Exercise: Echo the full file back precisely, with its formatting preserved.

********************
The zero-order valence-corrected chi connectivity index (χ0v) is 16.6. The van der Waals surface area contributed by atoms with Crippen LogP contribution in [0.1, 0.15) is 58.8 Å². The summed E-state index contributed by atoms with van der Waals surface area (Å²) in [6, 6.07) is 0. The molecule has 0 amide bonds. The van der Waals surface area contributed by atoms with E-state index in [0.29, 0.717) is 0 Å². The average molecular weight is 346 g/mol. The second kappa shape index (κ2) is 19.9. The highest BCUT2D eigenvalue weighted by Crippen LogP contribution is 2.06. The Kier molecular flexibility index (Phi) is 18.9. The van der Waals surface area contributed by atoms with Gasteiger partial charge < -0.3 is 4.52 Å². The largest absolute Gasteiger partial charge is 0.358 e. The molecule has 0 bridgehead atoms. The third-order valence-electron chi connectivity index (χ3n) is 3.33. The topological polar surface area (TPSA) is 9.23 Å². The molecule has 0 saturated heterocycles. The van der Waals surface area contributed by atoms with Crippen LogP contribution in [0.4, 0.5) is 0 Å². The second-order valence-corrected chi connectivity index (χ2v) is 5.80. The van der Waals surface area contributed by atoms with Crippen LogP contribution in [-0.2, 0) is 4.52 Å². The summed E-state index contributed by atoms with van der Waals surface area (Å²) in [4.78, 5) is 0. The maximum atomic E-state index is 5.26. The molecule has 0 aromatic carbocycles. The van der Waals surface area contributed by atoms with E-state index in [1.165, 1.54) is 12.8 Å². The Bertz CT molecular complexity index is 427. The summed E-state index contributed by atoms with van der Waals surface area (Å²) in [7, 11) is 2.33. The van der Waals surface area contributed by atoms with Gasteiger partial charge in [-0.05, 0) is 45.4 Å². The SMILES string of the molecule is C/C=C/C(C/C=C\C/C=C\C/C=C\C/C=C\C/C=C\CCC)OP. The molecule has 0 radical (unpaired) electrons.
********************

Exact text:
The zero-order valence-corrected chi connectivity index (χ0v) is 16.6. The van der Waals surface area contributed by atoms with Crippen LogP contribution in [0.1, 0.15) is 58.8 Å². The summed E-state index contributed by atoms with van der Waals surface area (Å²) in [6, 6.07) is 0. The molecule has 0 amide bonds. The van der Waals surface area contributed by atoms with E-state index in [0.29, 0.717) is 0 Å². The average molecular weight is 346 g/mol. The second kappa shape index (κ2) is 19.9. The highest BCUT2D eigenvalue weighted by Crippen LogP contribution is 2.06. The Kier molecular flexibility index (Phi) is 18.9. The van der Waals surface area contributed by atoms with Gasteiger partial charge < -0.3 is 4.52 Å². The largest absolute Gasteiger partial charge is 0.358 e. The molecule has 0 bridgehead atoms. The third-order valence-electron chi connectivity index (χ3n) is 3.33. The topological polar surface area (TPSA) is 9.23 Å². The molecule has 0 saturated heterocycles. The van der Waals surface area contributed by atoms with Crippen LogP contribution in [0.4, 0.5) is 0 Å². The second-order valence-corrected chi connectivity index (χ2v) is 5.80. The van der Waals surface area contributed by atoms with Crippen LogP contribution in [-0.2, 0) is 4.52 Å². The summed E-state index contributed by atoms with van der Waals surface area (Å²) in [4.78, 5) is 0. The maximum atomic E-state index is 5.26. The molecule has 0 aromatic carbocycles. The van der Waals surface area contributed by atoms with E-state index in [1.165, 1.54) is 12.8 Å². The Bertz CT molecular complexity index is 427. The summed E-state index contributed by atoms with van der Waals surface area (Å²) in [7, 11) is 2.33. The van der Waals surface area contributed by atoms with Gasteiger partial charge in [-0.05, 0) is 45.4 Å². The SMILES string of the molecule is C/C=C/C(C/C=C\C/C=C\C/C=C\C/C=C\C/C=C\CCC)OP. The molecule has 0 radical (unpaired) electrons.